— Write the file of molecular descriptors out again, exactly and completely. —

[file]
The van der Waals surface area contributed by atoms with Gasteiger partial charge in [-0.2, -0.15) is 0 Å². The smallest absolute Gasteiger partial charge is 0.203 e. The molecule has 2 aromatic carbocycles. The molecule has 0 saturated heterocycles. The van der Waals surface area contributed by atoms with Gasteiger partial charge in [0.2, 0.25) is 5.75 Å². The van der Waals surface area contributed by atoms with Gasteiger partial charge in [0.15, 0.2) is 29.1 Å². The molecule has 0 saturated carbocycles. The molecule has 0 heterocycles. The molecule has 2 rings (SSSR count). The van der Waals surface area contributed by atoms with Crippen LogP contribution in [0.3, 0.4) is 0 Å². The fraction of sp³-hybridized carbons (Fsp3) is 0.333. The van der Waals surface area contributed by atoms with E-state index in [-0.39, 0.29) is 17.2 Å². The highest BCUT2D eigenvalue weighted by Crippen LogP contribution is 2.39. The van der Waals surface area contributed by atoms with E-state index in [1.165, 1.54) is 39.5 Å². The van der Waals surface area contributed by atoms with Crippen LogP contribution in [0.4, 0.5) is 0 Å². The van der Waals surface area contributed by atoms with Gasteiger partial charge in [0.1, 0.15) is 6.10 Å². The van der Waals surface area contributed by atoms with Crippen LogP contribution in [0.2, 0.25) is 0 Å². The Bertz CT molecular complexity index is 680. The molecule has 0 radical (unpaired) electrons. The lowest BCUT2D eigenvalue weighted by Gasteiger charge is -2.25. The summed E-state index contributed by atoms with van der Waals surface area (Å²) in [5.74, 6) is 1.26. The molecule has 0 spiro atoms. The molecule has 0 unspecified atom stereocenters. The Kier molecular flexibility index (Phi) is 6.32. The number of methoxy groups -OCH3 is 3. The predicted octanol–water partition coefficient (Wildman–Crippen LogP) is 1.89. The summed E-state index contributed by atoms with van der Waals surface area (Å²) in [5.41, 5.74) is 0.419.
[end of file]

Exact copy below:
The van der Waals surface area contributed by atoms with Gasteiger partial charge in [-0.2, -0.15) is 0 Å². The smallest absolute Gasteiger partial charge is 0.203 e. The molecule has 2 aromatic carbocycles. The molecule has 0 saturated heterocycles. The van der Waals surface area contributed by atoms with Gasteiger partial charge in [0.2, 0.25) is 5.75 Å². The van der Waals surface area contributed by atoms with Gasteiger partial charge in [0.15, 0.2) is 29.1 Å². The molecule has 0 saturated carbocycles. The molecule has 0 heterocycles. The molecule has 2 rings (SSSR count). The van der Waals surface area contributed by atoms with Crippen LogP contribution in [0.3, 0.4) is 0 Å². The fraction of sp³-hybridized carbons (Fsp3) is 0.333. The van der Waals surface area contributed by atoms with E-state index in [-0.39, 0.29) is 17.2 Å². The highest BCUT2D eigenvalue weighted by Crippen LogP contribution is 2.39. The van der Waals surface area contributed by atoms with E-state index in [1.165, 1.54) is 39.5 Å². The van der Waals surface area contributed by atoms with Crippen LogP contribution in [0.4, 0.5) is 0 Å². The van der Waals surface area contributed by atoms with Gasteiger partial charge in [0.1, 0.15) is 6.10 Å². The van der Waals surface area contributed by atoms with Crippen LogP contribution in [0.2, 0.25) is 0 Å². The Bertz CT molecular complexity index is 680. The molecule has 0 radical (unpaired) electrons. The lowest BCUT2D eigenvalue weighted by Gasteiger charge is -2.25. The summed E-state index contributed by atoms with van der Waals surface area (Å²) in [5.74, 6) is 1.26. The molecule has 0 spiro atoms. The molecule has 0 unspecified atom stereocenters. The Kier molecular flexibility index (Phi) is 6.32. The number of methoxy groups -OCH3 is 3. The predicted octanol–water partition coefficient (Wildman–Crippen LogP) is 1.89. The summed E-state index contributed by atoms with van der Waals surface area (Å²) in [5.41, 5.74) is 0.419.